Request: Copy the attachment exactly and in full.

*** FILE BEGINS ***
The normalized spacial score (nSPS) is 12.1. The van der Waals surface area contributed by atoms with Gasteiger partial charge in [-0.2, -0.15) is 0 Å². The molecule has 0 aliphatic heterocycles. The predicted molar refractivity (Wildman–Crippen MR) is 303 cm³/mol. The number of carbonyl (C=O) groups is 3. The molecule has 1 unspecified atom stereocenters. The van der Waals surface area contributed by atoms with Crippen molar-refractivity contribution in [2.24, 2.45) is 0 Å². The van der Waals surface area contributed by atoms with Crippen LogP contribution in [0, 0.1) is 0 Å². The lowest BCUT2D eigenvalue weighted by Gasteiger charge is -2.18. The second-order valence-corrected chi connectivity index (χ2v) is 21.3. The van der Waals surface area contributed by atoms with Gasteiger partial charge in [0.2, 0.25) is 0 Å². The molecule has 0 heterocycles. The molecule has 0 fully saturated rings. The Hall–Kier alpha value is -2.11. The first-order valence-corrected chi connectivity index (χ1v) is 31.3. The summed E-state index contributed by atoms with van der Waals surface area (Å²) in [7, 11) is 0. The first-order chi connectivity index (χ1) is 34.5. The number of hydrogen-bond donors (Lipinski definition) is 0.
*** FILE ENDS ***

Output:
The normalized spacial score (nSPS) is 12.1. The van der Waals surface area contributed by atoms with Gasteiger partial charge in [-0.2, -0.15) is 0 Å². The molecule has 0 aliphatic heterocycles. The predicted molar refractivity (Wildman–Crippen MR) is 303 cm³/mol. The number of carbonyl (C=O) groups is 3. The molecule has 1 unspecified atom stereocenters. The van der Waals surface area contributed by atoms with Crippen molar-refractivity contribution in [2.24, 2.45) is 0 Å². The van der Waals surface area contributed by atoms with Crippen LogP contribution in [0, 0.1) is 0 Å². The lowest BCUT2D eigenvalue weighted by Gasteiger charge is -2.18. The second-order valence-corrected chi connectivity index (χ2v) is 21.3. The van der Waals surface area contributed by atoms with Gasteiger partial charge in [0.2, 0.25) is 0 Å². The molecule has 0 heterocycles. The molecule has 0 fully saturated rings. The Hall–Kier alpha value is -2.11. The first-order valence-corrected chi connectivity index (χ1v) is 31.3. The summed E-state index contributed by atoms with van der Waals surface area (Å²) in [7, 11) is 0. The first-order chi connectivity index (χ1) is 34.5. The number of hydrogen-bond donors (Lipinski definition) is 0.